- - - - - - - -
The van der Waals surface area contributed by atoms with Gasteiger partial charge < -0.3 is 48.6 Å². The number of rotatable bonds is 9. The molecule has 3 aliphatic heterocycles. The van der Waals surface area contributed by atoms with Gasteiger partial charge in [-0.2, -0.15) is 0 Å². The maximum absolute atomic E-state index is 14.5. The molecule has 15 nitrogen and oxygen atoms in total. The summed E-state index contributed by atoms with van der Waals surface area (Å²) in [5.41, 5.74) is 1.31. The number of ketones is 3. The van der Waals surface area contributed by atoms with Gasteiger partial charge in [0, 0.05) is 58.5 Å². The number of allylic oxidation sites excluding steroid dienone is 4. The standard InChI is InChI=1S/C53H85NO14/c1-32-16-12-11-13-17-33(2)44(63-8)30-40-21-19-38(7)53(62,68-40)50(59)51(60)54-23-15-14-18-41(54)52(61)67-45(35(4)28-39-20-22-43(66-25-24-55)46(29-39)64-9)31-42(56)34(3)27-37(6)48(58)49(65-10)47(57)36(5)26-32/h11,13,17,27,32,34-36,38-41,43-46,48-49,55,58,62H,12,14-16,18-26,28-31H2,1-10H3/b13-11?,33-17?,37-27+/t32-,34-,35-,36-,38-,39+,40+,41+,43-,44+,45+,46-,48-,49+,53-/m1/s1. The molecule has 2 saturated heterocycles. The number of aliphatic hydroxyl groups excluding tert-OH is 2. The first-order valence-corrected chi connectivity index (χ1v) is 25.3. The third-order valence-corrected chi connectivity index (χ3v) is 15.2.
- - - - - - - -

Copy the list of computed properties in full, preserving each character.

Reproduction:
The van der Waals surface area contributed by atoms with Gasteiger partial charge < -0.3 is 48.6 Å². The number of rotatable bonds is 9. The molecule has 3 aliphatic heterocycles. The van der Waals surface area contributed by atoms with Gasteiger partial charge in [-0.2, -0.15) is 0 Å². The maximum absolute atomic E-state index is 14.5. The molecule has 15 nitrogen and oxygen atoms in total. The summed E-state index contributed by atoms with van der Waals surface area (Å²) in [5.41, 5.74) is 1.31. The number of ketones is 3. The van der Waals surface area contributed by atoms with Gasteiger partial charge in [0, 0.05) is 58.5 Å². The number of allylic oxidation sites excluding steroid dienone is 4. The standard InChI is InChI=1S/C53H85NO14/c1-32-16-12-11-13-17-33(2)44(63-8)30-40-21-19-38(7)53(62,68-40)50(59)51(60)54-23-15-14-18-41(54)52(61)67-45(35(4)28-39-20-22-43(66-25-24-55)46(29-39)64-9)31-42(56)34(3)27-37(6)48(58)49(65-10)47(57)36(5)26-32/h11,13,17,27,32,34-36,38-41,43-46,48-49,55,58,62H,12,14-16,18-26,28-31H2,1-10H3/b13-11?,33-17?,37-27+/t32-,34-,35-,36-,38-,39+,40+,41+,43-,44+,45+,46-,48-,49+,53-/m1/s1. The molecule has 2 saturated heterocycles. The number of aliphatic hydroxyl groups excluding tert-OH is 2. The first-order valence-corrected chi connectivity index (χ1v) is 25.3. The third-order valence-corrected chi connectivity index (χ3v) is 15.2.